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Weird Weather to Continue into Spring
by John Harmon
January 12, 2003

With the end of the year 2002 and the shortest days of the long dark behind us the weird weather continues. We had rain in parts of Whitehorse last Saturday! The big story for gardeners in 2002 was the weather around the territory. With a large pool of warm water in the Pacific known as El Nino the weather around the north has been just plain weird.

Bill Miller with Client Services for the Yukon and Northern BC which is part of the Meteorological Service of Canada for the Pacific & Yukon Region reports that "with a warm and dry December Whitehorse airport ended the year with 7 months reporting above normal temperatures in 2002. Only one month, August, showed above normal precipitation during the year. Sunshine was well above normal, although you wouldn't know it from December's numbers, about 12% more than normal for the year. Overall Whitehorse ended the year as the 3rd driest with only 1998 and 1947 being drier and it was tied for the 6th warmest year since our records began in 1943.

The annual report doesn't sound too bad but the forecast for this spring isn't very encouraging. Bill says "The outlook for January sees more of the same with Yukon along with the rest of western Canada forecast to be above normal in temperature. Not surprisingly the winter forecast has Yukon above normal in temperature. We will have to work at it but the precipitation forecast is for above normal precipitation in the southwest and below normal in the north. Spring 2003 looks to be cool and wet, a replay of the spring of 2002". That part about the wet and cold spring isn't what gardeners want to hear. We don't need a repeat of last May that set a new mean monthly low temperature record for Whitehorse.

So far the warmer than normal part of the forecast for the rest of the winter has proved to be true. The warm weather isn't limited to the Yukon. Our next door neighbors, Alaska have also had some very strange weather. Bulbs growing, lawns that need to be mowed just before Christmas and other plants starting to bud out is not only confusing the gardeners but also the wildlife. Bears hibernating late, squirrels still running around and robbing bird feeders and sightings of birds in Anchorage that should have flown south many months ago are just a few examples. A woman in Whitehorse claims to have seen a robin in her back yard this week! The only good news is that any annual weed seeds that sprouted will surely die before spring and be easier to control nest summer.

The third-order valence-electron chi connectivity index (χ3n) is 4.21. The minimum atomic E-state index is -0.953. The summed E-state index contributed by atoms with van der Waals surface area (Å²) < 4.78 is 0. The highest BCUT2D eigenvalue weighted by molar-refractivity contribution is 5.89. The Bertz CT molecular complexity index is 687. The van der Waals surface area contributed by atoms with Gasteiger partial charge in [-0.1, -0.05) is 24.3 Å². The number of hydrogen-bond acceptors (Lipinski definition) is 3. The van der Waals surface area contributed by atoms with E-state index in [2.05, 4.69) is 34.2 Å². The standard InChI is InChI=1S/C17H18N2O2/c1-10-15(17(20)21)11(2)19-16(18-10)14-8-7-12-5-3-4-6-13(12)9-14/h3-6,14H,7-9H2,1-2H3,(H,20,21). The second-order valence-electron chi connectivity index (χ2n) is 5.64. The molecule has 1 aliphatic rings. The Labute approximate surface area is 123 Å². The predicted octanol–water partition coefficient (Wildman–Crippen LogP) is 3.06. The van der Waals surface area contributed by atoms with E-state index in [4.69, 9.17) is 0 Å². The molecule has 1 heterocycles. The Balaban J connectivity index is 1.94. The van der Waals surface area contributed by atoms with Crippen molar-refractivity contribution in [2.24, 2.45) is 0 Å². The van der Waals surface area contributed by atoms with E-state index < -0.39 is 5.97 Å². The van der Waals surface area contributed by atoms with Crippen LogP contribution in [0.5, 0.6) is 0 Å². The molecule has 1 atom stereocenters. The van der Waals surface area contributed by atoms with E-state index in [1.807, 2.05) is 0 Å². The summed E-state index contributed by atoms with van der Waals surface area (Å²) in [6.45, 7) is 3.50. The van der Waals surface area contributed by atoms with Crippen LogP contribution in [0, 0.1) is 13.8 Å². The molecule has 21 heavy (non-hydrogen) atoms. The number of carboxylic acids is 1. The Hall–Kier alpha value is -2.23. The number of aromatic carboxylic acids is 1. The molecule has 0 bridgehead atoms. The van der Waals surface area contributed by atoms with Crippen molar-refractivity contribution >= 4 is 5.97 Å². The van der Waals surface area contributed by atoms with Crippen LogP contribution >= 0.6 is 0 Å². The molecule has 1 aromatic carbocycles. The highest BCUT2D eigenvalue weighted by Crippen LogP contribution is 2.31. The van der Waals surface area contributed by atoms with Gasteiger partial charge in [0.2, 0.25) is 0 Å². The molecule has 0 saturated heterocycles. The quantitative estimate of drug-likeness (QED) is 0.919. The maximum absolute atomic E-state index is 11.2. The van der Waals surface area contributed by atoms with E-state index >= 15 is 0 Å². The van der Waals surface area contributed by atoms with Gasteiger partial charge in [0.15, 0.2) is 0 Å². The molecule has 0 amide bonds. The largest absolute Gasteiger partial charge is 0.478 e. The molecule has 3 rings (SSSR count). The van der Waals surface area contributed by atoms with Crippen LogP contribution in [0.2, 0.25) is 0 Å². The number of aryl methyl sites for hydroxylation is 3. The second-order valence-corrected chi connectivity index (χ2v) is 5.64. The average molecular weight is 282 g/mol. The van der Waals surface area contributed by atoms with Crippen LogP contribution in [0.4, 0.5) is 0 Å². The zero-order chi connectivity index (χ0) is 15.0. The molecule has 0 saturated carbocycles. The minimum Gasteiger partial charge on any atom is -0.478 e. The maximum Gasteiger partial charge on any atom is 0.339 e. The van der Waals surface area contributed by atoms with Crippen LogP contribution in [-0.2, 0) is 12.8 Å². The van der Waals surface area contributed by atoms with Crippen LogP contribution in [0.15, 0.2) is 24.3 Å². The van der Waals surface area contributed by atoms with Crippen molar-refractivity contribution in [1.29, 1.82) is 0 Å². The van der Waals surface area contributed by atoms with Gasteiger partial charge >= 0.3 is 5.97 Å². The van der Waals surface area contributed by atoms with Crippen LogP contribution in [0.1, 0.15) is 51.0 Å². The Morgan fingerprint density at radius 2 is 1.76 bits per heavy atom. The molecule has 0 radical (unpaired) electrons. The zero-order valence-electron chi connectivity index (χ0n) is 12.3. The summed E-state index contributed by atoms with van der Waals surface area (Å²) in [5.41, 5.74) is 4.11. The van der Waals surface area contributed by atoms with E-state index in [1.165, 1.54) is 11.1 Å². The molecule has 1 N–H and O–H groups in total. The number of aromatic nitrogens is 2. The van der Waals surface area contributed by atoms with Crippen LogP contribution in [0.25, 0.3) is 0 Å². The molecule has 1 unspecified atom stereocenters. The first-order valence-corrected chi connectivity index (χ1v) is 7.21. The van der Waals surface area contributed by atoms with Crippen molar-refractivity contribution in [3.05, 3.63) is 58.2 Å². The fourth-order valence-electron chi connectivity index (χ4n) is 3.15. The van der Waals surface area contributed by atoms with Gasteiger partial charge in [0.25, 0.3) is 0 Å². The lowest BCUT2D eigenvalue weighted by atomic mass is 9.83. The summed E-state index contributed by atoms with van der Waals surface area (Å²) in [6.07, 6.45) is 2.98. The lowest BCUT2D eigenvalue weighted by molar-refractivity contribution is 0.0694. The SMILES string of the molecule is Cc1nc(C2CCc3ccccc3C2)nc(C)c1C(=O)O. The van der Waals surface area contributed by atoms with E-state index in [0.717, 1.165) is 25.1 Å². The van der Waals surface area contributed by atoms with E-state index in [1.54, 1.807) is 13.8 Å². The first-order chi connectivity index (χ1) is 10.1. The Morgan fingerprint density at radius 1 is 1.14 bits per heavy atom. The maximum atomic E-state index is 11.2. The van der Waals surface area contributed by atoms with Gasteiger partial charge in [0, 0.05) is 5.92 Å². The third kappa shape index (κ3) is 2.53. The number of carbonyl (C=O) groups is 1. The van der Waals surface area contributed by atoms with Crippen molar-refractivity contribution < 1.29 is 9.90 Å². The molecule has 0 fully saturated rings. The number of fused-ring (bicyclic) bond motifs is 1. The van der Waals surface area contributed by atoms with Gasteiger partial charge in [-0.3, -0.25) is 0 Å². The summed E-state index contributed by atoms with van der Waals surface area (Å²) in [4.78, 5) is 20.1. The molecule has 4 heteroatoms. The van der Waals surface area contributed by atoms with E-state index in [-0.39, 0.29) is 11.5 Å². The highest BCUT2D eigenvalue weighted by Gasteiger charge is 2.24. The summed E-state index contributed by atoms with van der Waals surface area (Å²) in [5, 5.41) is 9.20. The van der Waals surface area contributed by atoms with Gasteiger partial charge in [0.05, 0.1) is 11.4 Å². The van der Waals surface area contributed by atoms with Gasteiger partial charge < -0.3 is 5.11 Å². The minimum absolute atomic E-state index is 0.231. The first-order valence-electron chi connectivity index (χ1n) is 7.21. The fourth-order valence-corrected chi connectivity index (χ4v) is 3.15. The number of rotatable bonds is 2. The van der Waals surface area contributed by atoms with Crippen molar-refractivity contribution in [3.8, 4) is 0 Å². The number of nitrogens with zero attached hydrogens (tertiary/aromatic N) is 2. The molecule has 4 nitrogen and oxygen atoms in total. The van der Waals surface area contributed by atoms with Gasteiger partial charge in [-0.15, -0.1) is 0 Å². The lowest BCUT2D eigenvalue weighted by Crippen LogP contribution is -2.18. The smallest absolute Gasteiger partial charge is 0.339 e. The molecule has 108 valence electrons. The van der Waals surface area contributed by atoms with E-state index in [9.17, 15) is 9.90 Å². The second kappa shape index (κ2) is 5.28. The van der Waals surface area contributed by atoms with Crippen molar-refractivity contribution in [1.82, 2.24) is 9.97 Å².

We have so little snow on the ground around Whitehorse that a severe cold snap could cause significant damage to perennial plants. There just isn't enough snow to provide that ground-insulating blanket that keeps the soil warmer than it would be without cover. It's not too late to get out and add some mulch around beds and trees. Another option is to get out with the snow shovel and pile what snow you can find higher around your plants. If you have bushes, berries or cane fruit like raspberries you could be seeing more winter kill than normal when spring arrives which will mean more pruning to get rid of the dead wood.

Problems from this winter will carry on into the spring. With the small amount of snow there won't be as much moisture in the soil when things finally do melt. You might want to keep an eye on your soil moisture levels in the spring and water your lawn earlier than you normally would. I had big patches of lawn that were scraped clean of snow before breakup that just up and died last spring. With the dry weather early in the summer it never recovered.

With the forecast calling for another cold wet spring you might want to adjust your planting times. Holding off a week or two in the spring will actually give you better performing plants than planting early if the weather is cold. Plants stunted or slowed by the cold won't produce as well as those planted later and not stressed by the weather.

Regardless of the weather it's still exciting to see the days getting longer and I for one am really looking forward to another growing season.

John Harmon owns and operates Tropicals North. Write to John at The Real Dirt, c\o 211 Wood St., Whitehorse, YT., Y1A 2E4 or e-mail

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